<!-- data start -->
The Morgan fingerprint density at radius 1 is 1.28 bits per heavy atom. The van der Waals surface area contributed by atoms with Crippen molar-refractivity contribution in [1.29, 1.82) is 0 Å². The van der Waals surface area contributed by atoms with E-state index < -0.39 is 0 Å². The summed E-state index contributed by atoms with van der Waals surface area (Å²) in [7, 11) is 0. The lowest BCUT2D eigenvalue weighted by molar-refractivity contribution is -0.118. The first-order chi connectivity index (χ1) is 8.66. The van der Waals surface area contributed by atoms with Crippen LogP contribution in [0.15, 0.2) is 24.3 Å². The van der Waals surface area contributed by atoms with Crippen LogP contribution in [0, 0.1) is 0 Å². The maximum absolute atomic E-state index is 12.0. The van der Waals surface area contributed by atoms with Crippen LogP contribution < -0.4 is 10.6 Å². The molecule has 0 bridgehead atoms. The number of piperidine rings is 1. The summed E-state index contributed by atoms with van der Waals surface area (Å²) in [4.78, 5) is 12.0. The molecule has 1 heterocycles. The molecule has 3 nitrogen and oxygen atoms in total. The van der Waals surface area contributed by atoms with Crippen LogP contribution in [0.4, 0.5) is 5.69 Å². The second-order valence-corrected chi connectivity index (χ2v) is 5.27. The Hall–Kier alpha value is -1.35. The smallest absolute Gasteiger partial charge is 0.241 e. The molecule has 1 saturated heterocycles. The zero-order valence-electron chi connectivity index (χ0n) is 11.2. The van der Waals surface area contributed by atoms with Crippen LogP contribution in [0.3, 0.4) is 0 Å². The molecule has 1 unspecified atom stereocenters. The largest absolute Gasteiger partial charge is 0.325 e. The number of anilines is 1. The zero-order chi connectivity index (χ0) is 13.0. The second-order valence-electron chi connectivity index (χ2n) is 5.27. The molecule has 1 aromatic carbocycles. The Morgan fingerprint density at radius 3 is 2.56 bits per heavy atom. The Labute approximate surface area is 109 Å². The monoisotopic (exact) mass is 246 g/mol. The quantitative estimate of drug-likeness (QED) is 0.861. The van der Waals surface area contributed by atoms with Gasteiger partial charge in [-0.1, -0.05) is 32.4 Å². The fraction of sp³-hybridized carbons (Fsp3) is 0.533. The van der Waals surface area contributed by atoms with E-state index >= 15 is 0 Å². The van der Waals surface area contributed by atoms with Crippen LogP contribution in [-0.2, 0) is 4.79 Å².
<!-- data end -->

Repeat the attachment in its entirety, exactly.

The Morgan fingerprint density at radius 1 is 1.28 bits per heavy atom. The van der Waals surface area contributed by atoms with Crippen molar-refractivity contribution in [1.29, 1.82) is 0 Å². The van der Waals surface area contributed by atoms with E-state index < -0.39 is 0 Å². The summed E-state index contributed by atoms with van der Waals surface area (Å²) in [7, 11) is 0. The lowest BCUT2D eigenvalue weighted by molar-refractivity contribution is -0.118. The first-order chi connectivity index (χ1) is 8.66. The van der Waals surface area contributed by atoms with Crippen LogP contribution in [0.15, 0.2) is 24.3 Å². The van der Waals surface area contributed by atoms with Crippen LogP contribution in [0, 0.1) is 0 Å². The maximum absolute atomic E-state index is 12.0. The van der Waals surface area contributed by atoms with Crippen LogP contribution < -0.4 is 10.6 Å². The molecule has 0 bridgehead atoms. The number of piperidine rings is 1. The summed E-state index contributed by atoms with van der Waals surface area (Å²) in [4.78, 5) is 12.0. The molecule has 1 heterocycles. The molecule has 3 nitrogen and oxygen atoms in total. The van der Waals surface area contributed by atoms with Crippen LogP contribution in [0.4, 0.5) is 5.69 Å². The second-order valence-corrected chi connectivity index (χ2v) is 5.27. The Hall–Kier alpha value is -1.35. The smallest absolute Gasteiger partial charge is 0.241 e. The molecule has 1 saturated heterocycles. The zero-order valence-electron chi connectivity index (χ0n) is 11.2. The van der Waals surface area contributed by atoms with Crippen LogP contribution in [0.3, 0.4) is 0 Å². The molecule has 1 unspecified atom stereocenters. The largest absolute Gasteiger partial charge is 0.325 e. The number of anilines is 1. The zero-order chi connectivity index (χ0) is 13.0. The second-order valence-electron chi connectivity index (χ2n) is 5.27. The molecule has 1 aromatic carbocycles. The Morgan fingerprint density at radius 3 is 2.56 bits per heavy atom. The Labute approximate surface area is 109 Å². The monoisotopic (exact) mass is 246 g/mol. The quantitative estimate of drug-likeness (QED) is 0.861. The van der Waals surface area contributed by atoms with Gasteiger partial charge in [-0.1, -0.05) is 32.4 Å². The fraction of sp³-hybridized carbons (Fsp3) is 0.533. The van der Waals surface area contributed by atoms with E-state index >= 15 is 0 Å². The van der Waals surface area contributed by atoms with Crippen LogP contribution in [-0.2, 0) is 4.79 Å².